And here they are last week!
The leaf rubbing is Will's favorite station. She makes a complete set every year.

Syd asked the docent if deer walked on their tiptoes like this leg suggests, and got a lesson on tendons!

I chatted with an entomologist about humane euthanasia of insects (freezer, then killing jar) and got some recommended reading!
That guy dresses exactly like my Pappaw. Exactly. Just substitute a Dixie Cup ball cap.

Don't worry--that poor child has several pairs of pants that fit her now.
They put the big electrician's gloves on the kids and then challenge them to pick up a dime.

pneumatic limestone carving
Will says that she'll stick to hand carving, thank you very much!
One of the interesting things about this festival is that although all children are invited, other than homeschoolers, only the younger grades of schoolchildren and preschoolers generally attend. And yet every year that my kids have attended since they, themselves, were preschoolers, they've remained enthralled by the same exhibits, while bring to each a larger context and coming away with a greater understanding:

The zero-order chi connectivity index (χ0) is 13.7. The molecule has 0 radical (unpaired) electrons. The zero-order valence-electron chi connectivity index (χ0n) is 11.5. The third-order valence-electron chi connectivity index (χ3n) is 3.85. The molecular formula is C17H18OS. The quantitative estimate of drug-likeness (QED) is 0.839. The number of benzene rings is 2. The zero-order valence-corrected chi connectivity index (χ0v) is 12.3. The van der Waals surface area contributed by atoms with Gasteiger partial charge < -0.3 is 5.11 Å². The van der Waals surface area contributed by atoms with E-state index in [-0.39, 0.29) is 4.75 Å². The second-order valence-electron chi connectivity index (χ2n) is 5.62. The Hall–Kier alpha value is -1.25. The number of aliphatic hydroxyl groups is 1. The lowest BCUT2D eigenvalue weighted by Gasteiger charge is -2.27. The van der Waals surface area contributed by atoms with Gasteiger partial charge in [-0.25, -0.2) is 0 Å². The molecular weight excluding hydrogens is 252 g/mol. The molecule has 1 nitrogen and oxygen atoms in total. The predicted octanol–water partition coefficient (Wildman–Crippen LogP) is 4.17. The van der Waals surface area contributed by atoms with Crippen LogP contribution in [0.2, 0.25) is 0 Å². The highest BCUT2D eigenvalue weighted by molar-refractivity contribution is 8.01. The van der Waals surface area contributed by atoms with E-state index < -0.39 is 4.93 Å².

This year, the kids were able to solve the nail puzzle.
This year, Will has experience with hand-carving limestone to contrast with pneumatic carving.
This year, a docent on the hayride pointed out to us a cave and former limestone quarry on the property.
This year, we learned how much a round bale of hay weighs (approximately 1,200 pounds!).
This year, Syd didn't just play with the water pump, but asked how it worked--and got an explanation!